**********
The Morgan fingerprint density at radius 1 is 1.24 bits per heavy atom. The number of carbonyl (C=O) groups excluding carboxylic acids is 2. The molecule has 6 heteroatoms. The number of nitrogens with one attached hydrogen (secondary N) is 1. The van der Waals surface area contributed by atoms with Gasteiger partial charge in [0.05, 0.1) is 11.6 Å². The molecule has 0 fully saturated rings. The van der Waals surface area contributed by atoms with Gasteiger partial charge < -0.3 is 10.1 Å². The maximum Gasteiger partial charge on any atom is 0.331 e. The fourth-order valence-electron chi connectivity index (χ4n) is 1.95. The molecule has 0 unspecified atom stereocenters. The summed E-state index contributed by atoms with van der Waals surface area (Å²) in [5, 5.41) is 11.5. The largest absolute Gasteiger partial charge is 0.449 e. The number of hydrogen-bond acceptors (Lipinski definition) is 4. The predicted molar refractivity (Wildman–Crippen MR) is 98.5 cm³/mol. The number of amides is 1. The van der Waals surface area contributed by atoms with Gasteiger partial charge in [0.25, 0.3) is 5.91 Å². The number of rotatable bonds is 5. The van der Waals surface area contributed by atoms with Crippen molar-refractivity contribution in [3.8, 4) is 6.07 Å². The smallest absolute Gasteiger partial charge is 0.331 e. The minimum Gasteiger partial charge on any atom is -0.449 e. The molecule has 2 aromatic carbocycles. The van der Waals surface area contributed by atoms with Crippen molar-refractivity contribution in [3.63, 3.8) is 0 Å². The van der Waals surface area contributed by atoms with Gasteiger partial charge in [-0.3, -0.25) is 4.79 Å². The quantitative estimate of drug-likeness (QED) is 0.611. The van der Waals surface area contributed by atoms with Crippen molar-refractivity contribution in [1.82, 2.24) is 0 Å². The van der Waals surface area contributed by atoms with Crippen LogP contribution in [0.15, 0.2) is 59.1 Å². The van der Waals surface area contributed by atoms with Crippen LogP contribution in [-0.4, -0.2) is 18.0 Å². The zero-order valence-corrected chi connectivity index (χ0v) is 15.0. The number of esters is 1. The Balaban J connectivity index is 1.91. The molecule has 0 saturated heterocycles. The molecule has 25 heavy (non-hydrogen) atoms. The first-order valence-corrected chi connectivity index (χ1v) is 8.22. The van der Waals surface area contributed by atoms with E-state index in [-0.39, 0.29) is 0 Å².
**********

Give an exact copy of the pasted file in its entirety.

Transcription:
The Morgan fingerprint density at radius 1 is 1.24 bits per heavy atom. The number of carbonyl (C=O) groups excluding carboxylic acids is 2. The molecule has 6 heteroatoms. The number of nitrogens with one attached hydrogen (secondary N) is 1. The van der Waals surface area contributed by atoms with Gasteiger partial charge in [0.05, 0.1) is 11.6 Å². The molecule has 0 fully saturated rings. The van der Waals surface area contributed by atoms with Gasteiger partial charge < -0.3 is 10.1 Å². The maximum Gasteiger partial charge on any atom is 0.331 e. The fourth-order valence-electron chi connectivity index (χ4n) is 1.95. The molecule has 0 unspecified atom stereocenters. The summed E-state index contributed by atoms with van der Waals surface area (Å²) in [5, 5.41) is 11.5. The largest absolute Gasteiger partial charge is 0.449 e. The number of hydrogen-bond acceptors (Lipinski definition) is 4. The predicted molar refractivity (Wildman–Crippen MR) is 98.5 cm³/mol. The number of amides is 1. The van der Waals surface area contributed by atoms with Gasteiger partial charge in [0.25, 0.3) is 5.91 Å². The number of rotatable bonds is 5. The van der Waals surface area contributed by atoms with Crippen molar-refractivity contribution in [3.8, 4) is 6.07 Å². The smallest absolute Gasteiger partial charge is 0.331 e. The minimum Gasteiger partial charge on any atom is -0.449 e. The molecule has 2 aromatic carbocycles. The van der Waals surface area contributed by atoms with Crippen molar-refractivity contribution in [3.63, 3.8) is 0 Å². The van der Waals surface area contributed by atoms with Gasteiger partial charge in [-0.3, -0.25) is 4.79 Å². The quantitative estimate of drug-likeness (QED) is 0.611. The van der Waals surface area contributed by atoms with Crippen molar-refractivity contribution in [1.82, 2.24) is 0 Å². The van der Waals surface area contributed by atoms with Crippen LogP contribution in [0.15, 0.2) is 59.1 Å². The van der Waals surface area contributed by atoms with Crippen LogP contribution in [-0.4, -0.2) is 18.0 Å². The zero-order valence-corrected chi connectivity index (χ0v) is 15.0. The number of esters is 1. The Balaban J connectivity index is 1.91. The molecule has 0 saturated heterocycles. The molecule has 25 heavy (non-hydrogen) atoms. The first-order valence-corrected chi connectivity index (χ1v) is 8.22. The van der Waals surface area contributed by atoms with E-state index in [-0.39, 0.29) is 0 Å².